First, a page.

Integrated, straightforward and extendable
KiVision image processing software is integrated into all Kistler testing stations, but it is also used outside of test automation and can be combined with other measuring systems from Kistler. KiVision is Windows-based; just a few hours of training will enable operators on the factory floor to use the software independently and carry out their first measurement tasks. Aided by a comfortable, intuitive user interface, a wide choice of well-structured test commands and visualization of parameters, new users can even program testing tasks for entirely new parts with no outside support. Complex testing sequences (which mainly occur in connection with surface inspection) can be made much simpler thanks to reusable subprograms and function blocks. The software includes an innovative, integrated front-end designer that allows all users to assemble their own test displays as appropriate to their specific applications, with the help of the Drag & Drop function. Users themselves decide which camera images, measurement values or counters they want to see on the display – with no need to pay for costly special developments.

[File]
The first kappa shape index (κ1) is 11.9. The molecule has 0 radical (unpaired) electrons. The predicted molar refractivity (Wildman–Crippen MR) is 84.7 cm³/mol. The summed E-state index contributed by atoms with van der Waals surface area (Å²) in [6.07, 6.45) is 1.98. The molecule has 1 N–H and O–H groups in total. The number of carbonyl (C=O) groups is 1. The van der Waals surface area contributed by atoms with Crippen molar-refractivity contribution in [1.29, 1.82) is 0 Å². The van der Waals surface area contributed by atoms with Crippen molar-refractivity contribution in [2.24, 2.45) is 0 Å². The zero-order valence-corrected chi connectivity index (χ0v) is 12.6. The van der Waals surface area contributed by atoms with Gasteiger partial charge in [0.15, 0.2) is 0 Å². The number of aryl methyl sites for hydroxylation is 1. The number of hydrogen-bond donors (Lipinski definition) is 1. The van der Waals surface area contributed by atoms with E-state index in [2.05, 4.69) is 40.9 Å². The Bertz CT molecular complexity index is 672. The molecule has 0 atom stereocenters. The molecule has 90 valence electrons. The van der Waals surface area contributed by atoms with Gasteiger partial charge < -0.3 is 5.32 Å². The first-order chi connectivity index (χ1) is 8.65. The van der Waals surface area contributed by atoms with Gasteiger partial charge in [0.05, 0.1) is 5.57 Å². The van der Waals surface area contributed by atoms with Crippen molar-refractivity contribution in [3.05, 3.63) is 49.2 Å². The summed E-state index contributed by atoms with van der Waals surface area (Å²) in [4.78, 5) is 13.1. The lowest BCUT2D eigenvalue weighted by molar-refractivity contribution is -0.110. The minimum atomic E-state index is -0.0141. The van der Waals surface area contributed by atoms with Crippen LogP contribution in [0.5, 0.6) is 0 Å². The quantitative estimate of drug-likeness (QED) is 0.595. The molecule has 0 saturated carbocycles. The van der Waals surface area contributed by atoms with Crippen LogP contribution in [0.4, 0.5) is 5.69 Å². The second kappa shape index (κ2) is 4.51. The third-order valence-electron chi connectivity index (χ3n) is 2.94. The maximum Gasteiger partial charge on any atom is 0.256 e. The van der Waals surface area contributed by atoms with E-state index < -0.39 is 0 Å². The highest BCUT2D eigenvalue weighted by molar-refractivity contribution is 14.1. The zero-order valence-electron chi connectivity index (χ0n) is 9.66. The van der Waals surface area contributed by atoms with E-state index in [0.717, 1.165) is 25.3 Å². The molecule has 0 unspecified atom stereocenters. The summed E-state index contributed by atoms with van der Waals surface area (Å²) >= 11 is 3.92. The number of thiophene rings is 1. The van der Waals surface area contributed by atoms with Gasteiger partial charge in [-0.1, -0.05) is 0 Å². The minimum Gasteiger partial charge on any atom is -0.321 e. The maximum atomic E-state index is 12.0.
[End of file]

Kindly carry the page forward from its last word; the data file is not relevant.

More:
KiVision also supports all major camera interfaces and fieldbuses, and can be extended without problems. For example: customers can use the KiVision Software Development Kit to integrate special sensors or their own algorithms, with no need to disclose proprietary algorithms – a critical advantage, especially if patent applications are planned. Data transmission to external CAQ systems and integration into the customer’s own corporate network are also possible. These features allow external test programming at a PC workstation as well as central management of program data and measured values. In response to customers’ requests, additional software modules can be integrated to enable remote diagnosis and remote maintenance of automatic testing and sorting systems.
Fast and reliable in every situation
Modern high-performance processors in PCs contain ever-increasing numbers of CPU cores for ultra-fast processing of large data volumes. KiVision’s basic architecture is designed for parallel access to the power of the cores so as to utilize increased PC performance for faster image processing.